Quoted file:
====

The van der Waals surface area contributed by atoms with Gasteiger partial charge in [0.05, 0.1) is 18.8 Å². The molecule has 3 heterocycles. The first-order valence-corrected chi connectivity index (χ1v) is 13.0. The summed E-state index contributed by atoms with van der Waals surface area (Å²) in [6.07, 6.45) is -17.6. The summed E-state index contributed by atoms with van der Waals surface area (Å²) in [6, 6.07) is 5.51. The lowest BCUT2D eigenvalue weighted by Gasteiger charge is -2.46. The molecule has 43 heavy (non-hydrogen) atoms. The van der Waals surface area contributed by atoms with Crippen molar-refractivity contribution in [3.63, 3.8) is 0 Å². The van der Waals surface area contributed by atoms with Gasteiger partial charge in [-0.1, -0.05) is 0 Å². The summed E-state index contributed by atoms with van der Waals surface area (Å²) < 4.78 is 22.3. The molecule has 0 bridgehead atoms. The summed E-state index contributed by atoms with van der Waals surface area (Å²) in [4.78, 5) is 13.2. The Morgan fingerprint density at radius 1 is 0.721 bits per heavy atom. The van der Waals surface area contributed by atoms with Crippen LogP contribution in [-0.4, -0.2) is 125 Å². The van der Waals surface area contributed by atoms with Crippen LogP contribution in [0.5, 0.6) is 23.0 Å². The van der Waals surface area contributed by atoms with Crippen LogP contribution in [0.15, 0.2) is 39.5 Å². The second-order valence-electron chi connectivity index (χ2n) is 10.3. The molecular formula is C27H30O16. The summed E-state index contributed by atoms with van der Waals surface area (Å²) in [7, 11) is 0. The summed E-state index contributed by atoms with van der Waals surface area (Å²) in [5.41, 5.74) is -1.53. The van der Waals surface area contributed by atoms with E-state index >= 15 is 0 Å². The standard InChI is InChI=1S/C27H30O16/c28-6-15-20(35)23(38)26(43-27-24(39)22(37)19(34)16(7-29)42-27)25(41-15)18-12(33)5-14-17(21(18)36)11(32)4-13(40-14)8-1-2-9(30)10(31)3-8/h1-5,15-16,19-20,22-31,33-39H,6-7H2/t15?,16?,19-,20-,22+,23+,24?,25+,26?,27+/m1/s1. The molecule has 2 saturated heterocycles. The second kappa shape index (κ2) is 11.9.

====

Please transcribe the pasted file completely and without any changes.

The van der Waals surface area contributed by atoms with Gasteiger partial charge in [0.05, 0.1) is 18.8 Å². The molecule has 3 heterocycles. The first-order valence-corrected chi connectivity index (χ1v) is 13.0. The summed E-state index contributed by atoms with van der Waals surface area (Å²) in [6.07, 6.45) is -17.6. The summed E-state index contributed by atoms with van der Waals surface area (Å²) in [6, 6.07) is 5.51. The lowest BCUT2D eigenvalue weighted by Gasteiger charge is -2.46. The molecule has 43 heavy (non-hydrogen) atoms. The van der Waals surface area contributed by atoms with Crippen molar-refractivity contribution in [3.63, 3.8) is 0 Å². The van der Waals surface area contributed by atoms with Gasteiger partial charge in [-0.1, -0.05) is 0 Å². The summed E-state index contributed by atoms with van der Waals surface area (Å²) < 4.78 is 22.3. The molecule has 0 bridgehead atoms. The summed E-state index contributed by atoms with van der Waals surface area (Å²) in [4.78, 5) is 13.2. The Morgan fingerprint density at radius 1 is 0.721 bits per heavy atom. The van der Waals surface area contributed by atoms with Crippen LogP contribution in [-0.4, -0.2) is 125 Å². The van der Waals surface area contributed by atoms with Crippen LogP contribution in [0.5, 0.6) is 23.0 Å². The van der Waals surface area contributed by atoms with Crippen LogP contribution in [0.15, 0.2) is 39.5 Å². The second-order valence-electron chi connectivity index (χ2n) is 10.3. The molecular formula is C27H30O16. The summed E-state index contributed by atoms with van der Waals surface area (Å²) in [7, 11) is 0. The summed E-state index contributed by atoms with van der Waals surface area (Å²) in [5.41, 5.74) is -1.53. The van der Waals surface area contributed by atoms with E-state index >= 15 is 0 Å². The standard InChI is InChI=1S/C27H30O16/c28-6-15-20(35)23(38)26(43-27-24(39)22(37)19(34)16(7-29)42-27)25(41-15)18-12(33)5-14-17(21(18)36)11(32)4-13(40-14)8-1-2-9(30)10(31)3-8/h1-5,15-16,19-20,22-31,33-39H,6-7H2/t15?,16?,19-,20-,22+,23+,24?,25+,26?,27+/m1/s1. The molecule has 2 saturated heterocycles. The second kappa shape index (κ2) is 11.9.